Zespół "Waliszowianie" z Nowego Waliszowa


Category VI. Folk groups

Nowy Waliszów, Lower Silesia (Dolny Śląsk), Dolnośląskie Voivodeship

The village of Tarnowica Polna lies 20 kilometres from Tłumacz, a former poviat (district) seat in Stanisławowskie Voivodeship. It was founded by Hetman (a military commander) Jan Tarnowski in the sixteenth century. Before the Second World War, its population was a little over 1500 and there were close to 400 farms. The world of this community ceased to exist in 1945 when the village was incorporated into the Soviet Union and all its inhabitants displaced. Some of them, and their descendants, now live in the Kłodzko Valley in Dolny Śląsk (Lower Silesia). They were thrown away from a village in which their families had lived for centuries, leaving behind empty homes, a church and a cemetery with graves of their ancestors. Squeezed into freight trains, they travelled for two weeks.

Most of the natives of Tarnowica Polna eventually settled in Nowy Waliszów and the neighbouring villages near the town of Bystrzyca Kłodzka. Others went all the way to Lubuskie Land in the west of Poland and to the province of Pomorze (Pomerania), near the city of Słupsk on the Baltic Sea coast. People still tell a story when, during the displacement journey, one of the railway coaches carrying only women and children got detached from the rest of the train and travelled towards… Austria. It took a lot of effort to bring it back.

The remoteness amongst the separate groups of migrants was a deliberate strategy of the communist government in post-war Poland to sever the ties that had existed for generations and, as a consequence, to undermine the existing social structures and a sense of belonging to their lost homeland. The Red Cross was searching for the families from Tarnowica Polna, who had ‘vanished’ in the process, well into the 1950s. Some of them left their assigned destinations to be nearer their relatives. The tradition of getting married within the same old-home communities lasted for several subsequent decades.

Keeping the sense of community was definitely helpful in the adaptation process and in bringing back a sense of security. People still lived amongst their own, working, playing and celebrating in their midst. The tools brought from the old homes were soon replaced with more modern machines as the lifestyles changed and the world entered a new cultural space.

The festive and everyday situations were accompanied by songs, which after many years proved to be the most solid element of the cultural legacy brought over from the native region of Podole. Three female members of the Waliszowianie Ensemble can still remember the times when they were living in Podole and the years immediately after the Second World War. They say that singing was more common in those days than it is now; people did not need to be encouraged to sing, they did it of their own accord. As small girls, the current members of Waliszowianie regularly listened to the ancient songs performed by the adults when the whole families worked or played together.

Amongst the numerous vocal folk groups from the region of Dolny Śląsk, Waliszowianie stand out for having their own traditional costumes. Some of the shirts worn by the female members date back to the pre-war times, and they serve as models for newly sewn clothes. They are adorned with embroidered forearms and triple strings of original corals. Habitually, married women wear headscarves, and the belts are bound with woven patterned ribbons.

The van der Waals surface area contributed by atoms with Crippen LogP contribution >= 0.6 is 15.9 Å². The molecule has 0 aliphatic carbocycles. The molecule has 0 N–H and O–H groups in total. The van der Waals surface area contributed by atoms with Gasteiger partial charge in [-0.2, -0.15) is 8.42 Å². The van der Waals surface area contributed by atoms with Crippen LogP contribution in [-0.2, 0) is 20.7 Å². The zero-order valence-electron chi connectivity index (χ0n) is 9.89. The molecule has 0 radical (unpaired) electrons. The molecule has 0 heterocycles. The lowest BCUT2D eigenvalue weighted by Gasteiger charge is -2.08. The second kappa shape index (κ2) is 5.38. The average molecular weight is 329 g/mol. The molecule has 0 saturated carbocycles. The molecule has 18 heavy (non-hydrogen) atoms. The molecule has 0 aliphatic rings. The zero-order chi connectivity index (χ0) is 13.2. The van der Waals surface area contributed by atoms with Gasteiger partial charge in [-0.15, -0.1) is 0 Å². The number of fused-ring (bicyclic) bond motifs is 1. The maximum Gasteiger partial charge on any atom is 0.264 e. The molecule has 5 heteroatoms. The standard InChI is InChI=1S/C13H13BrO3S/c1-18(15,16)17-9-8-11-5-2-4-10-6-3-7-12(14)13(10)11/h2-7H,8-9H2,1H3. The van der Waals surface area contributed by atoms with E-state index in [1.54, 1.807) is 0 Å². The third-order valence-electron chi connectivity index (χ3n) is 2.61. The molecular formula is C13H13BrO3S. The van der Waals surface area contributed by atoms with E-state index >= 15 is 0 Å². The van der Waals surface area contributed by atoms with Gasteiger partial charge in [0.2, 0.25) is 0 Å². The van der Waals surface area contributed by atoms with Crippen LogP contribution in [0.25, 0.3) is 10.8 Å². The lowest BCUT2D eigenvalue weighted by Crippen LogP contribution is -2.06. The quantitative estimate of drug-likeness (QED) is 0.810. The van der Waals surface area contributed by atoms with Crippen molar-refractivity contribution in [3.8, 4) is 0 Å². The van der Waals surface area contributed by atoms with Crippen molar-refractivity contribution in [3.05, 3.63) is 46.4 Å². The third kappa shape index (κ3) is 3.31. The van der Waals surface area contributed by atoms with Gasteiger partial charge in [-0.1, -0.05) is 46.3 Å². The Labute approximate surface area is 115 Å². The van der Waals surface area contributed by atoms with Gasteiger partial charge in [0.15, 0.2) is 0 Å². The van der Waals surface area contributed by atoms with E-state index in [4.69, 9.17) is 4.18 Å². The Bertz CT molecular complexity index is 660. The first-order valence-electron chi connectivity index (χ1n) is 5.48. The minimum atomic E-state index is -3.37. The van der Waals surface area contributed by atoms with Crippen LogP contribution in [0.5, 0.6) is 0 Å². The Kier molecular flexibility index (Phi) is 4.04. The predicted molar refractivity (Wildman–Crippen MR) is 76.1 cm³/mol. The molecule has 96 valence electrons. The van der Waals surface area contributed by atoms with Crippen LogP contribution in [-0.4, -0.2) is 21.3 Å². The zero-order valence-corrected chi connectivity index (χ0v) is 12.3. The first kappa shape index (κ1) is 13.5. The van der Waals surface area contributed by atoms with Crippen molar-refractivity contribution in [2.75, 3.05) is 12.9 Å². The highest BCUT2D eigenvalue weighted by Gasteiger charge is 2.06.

In 2011, Waliszowianie was recommended to represent Dolny Śląsk at the prestigious competition of the Forty-Fifth National Festival of Folk Bands and Singers (Ogólnopolski Festiwal Kapel i Śpiewaków Ludowych) in Kazimierz Dolny nad Wisłą. Their high level of musicianship coupled with the unique song repertoire won them the Third Prize in the category of vocal ensembles. One of the pieces they performed during that event was an old carol, whose singing was accompanied by laying out a fur coat, with its lining inside out, in front of the singers “to attract abundance”. The singers were unsure, until the last moment, whether such an ancient piece of music and the tattered fur coat, made in 1915 (!), would be appreciated by the judges and the audiences. The fur coat had been brought all the way from Tarnowica Polna along with the most desirable necessities. Soon afterwards, in 2012, the ensemble was invited by the renowned Teatr ‘Pieśń Kozła’ (Song of the Goat Theatre) from Wrocław to collaborate on the production of Pomnę, pomnę…, whose content was inspired by the stories of the forced post-war displacement. The play was performed at the theatre and, subsequently, at the Museum of Ethnography (Muzeum Etnograficzne) in Wrocław. In the meantime, Waliszowianie won the Second Prize performing at the Szczecin Philharmonic Hall during the so-called Tournament of Genuine Musicians (Turniej Muzyków Prawdziwych). Not much later, there appeared a documentary titled Pieśni z kresowej Tarnowicy (Songs from Tarnowica in the Eastern Borderland) directed by Ignacy Dumin and produced by the Culture and Art Centre (Ośrodek Kultury i Sztuki) in Wrocław. The most prestigious recognition that the ensemble has received came in the shape of an invitation to a concert series called Pieśni z lasów i pól (Songs from the Woods and the Fields) at the International Festival ‘Wratislavia Cantans’ held at the National Forum of Music (Narodowe Forum Muzyki) in Wrocław in 2019. Wratislavia Cantans is an annual event featuring the most celebrated musicians from around the world. In the festival programme, Waliszowianie was advertised alongside such famous names as Yehudi Menuhin, Julia Lezhneva and the Greek Byzantine Choir. The female singers from Nowy Waliszów performed an ancient wedding song, Hej, w zielonym gaiku and two carols: Paśli pasterze woły and Dzieciątko się narodziło, with the Podole fur coat again as a requisite accessory.